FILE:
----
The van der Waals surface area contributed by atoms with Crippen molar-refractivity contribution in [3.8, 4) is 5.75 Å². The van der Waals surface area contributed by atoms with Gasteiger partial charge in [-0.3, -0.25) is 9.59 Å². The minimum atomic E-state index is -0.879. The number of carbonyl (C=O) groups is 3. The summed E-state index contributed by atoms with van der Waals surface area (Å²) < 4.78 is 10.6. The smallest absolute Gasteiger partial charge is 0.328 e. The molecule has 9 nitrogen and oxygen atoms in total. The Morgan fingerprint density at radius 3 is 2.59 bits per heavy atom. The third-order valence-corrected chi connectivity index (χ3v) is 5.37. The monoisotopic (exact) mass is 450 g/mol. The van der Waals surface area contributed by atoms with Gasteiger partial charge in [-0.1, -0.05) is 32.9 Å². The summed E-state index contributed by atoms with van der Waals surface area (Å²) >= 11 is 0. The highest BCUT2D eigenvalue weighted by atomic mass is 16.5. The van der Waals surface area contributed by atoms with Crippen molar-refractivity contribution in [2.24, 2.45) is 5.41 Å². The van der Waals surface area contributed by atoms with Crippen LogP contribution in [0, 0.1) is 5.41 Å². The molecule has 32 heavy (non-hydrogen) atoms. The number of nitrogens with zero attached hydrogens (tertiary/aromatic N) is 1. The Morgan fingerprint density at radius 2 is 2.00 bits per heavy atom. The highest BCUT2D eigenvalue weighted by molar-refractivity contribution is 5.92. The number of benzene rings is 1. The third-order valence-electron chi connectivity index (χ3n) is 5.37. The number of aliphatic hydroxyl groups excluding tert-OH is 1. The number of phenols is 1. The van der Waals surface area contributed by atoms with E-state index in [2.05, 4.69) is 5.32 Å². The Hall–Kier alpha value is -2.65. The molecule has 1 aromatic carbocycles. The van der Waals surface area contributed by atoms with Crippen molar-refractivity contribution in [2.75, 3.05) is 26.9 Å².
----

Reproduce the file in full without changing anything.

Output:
The van der Waals surface area contributed by atoms with Crippen molar-refractivity contribution in [3.8, 4) is 5.75 Å². The van der Waals surface area contributed by atoms with Gasteiger partial charge in [-0.3, -0.25) is 9.59 Å². The minimum atomic E-state index is -0.879. The number of carbonyl (C=O) groups is 3. The summed E-state index contributed by atoms with van der Waals surface area (Å²) < 4.78 is 10.6. The smallest absolute Gasteiger partial charge is 0.328 e. The molecule has 9 nitrogen and oxygen atoms in total. The Morgan fingerprint density at radius 3 is 2.59 bits per heavy atom. The third-order valence-corrected chi connectivity index (χ3v) is 5.37. The monoisotopic (exact) mass is 450 g/mol. The van der Waals surface area contributed by atoms with Gasteiger partial charge in [-0.1, -0.05) is 32.9 Å². The summed E-state index contributed by atoms with van der Waals surface area (Å²) >= 11 is 0. The highest BCUT2D eigenvalue weighted by atomic mass is 16.5. The van der Waals surface area contributed by atoms with Crippen molar-refractivity contribution in [2.24, 2.45) is 5.41 Å². The van der Waals surface area contributed by atoms with Crippen LogP contribution in [0, 0.1) is 5.41 Å². The molecule has 32 heavy (non-hydrogen) atoms. The number of nitrogens with zero attached hydrogens (tertiary/aromatic N) is 1. The Morgan fingerprint density at radius 2 is 2.00 bits per heavy atom. The highest BCUT2D eigenvalue weighted by molar-refractivity contribution is 5.92. The number of benzene rings is 1. The third-order valence-electron chi connectivity index (χ3n) is 5.37. The number of aliphatic hydroxyl groups excluding tert-OH is 1. The number of phenols is 1. The van der Waals surface area contributed by atoms with E-state index in [2.05, 4.69) is 5.32 Å². The Hall–Kier alpha value is -2.65. The molecule has 1 aromatic carbocycles. The van der Waals surface area contributed by atoms with Crippen molar-refractivity contribution in [2.75, 3.05) is 26.9 Å².